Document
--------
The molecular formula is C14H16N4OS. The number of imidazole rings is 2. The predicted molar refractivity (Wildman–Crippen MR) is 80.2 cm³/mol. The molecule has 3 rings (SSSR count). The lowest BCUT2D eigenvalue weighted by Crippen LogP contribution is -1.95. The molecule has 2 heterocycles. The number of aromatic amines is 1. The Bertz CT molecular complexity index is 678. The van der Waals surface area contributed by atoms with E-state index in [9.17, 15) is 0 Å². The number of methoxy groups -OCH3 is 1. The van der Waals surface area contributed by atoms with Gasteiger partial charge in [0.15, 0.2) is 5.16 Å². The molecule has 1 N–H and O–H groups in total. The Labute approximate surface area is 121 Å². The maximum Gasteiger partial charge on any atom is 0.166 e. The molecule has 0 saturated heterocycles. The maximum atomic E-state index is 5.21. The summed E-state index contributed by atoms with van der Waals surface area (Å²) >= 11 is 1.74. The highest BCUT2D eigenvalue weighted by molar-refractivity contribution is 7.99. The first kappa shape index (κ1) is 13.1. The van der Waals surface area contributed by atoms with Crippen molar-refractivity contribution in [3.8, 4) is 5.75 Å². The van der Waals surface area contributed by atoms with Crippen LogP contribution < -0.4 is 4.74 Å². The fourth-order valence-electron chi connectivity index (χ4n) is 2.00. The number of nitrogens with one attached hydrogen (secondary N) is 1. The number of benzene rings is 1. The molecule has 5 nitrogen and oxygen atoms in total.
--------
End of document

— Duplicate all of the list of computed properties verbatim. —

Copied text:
The molecular formula is C14H16N4OS. The number of imidazole rings is 2. The predicted molar refractivity (Wildman–Crippen MR) is 80.2 cm³/mol. The molecule has 3 rings (SSSR count). The lowest BCUT2D eigenvalue weighted by Crippen LogP contribution is -1.95. The molecule has 2 heterocycles. The number of aromatic amines is 1. The Bertz CT molecular complexity index is 678. The van der Waals surface area contributed by atoms with E-state index in [9.17, 15) is 0 Å². The number of methoxy groups -OCH3 is 1. The van der Waals surface area contributed by atoms with Gasteiger partial charge in [0.15, 0.2) is 5.16 Å². The molecule has 1 N–H and O–H groups in total. The Labute approximate surface area is 121 Å². The maximum Gasteiger partial charge on any atom is 0.166 e. The molecule has 0 saturated heterocycles. The maximum atomic E-state index is 5.21. The summed E-state index contributed by atoms with van der Waals surface area (Å²) >= 11 is 1.74. The highest BCUT2D eigenvalue weighted by molar-refractivity contribution is 7.99. The first kappa shape index (κ1) is 13.1. The van der Waals surface area contributed by atoms with Crippen molar-refractivity contribution in [3.8, 4) is 5.75 Å². The van der Waals surface area contributed by atoms with Crippen LogP contribution < -0.4 is 4.74 Å². The fourth-order valence-electron chi connectivity index (χ4n) is 2.00. The number of nitrogens with one attached hydrogen (secondary N) is 1. The number of benzene rings is 1. The molecule has 5 nitrogen and oxygen atoms in total.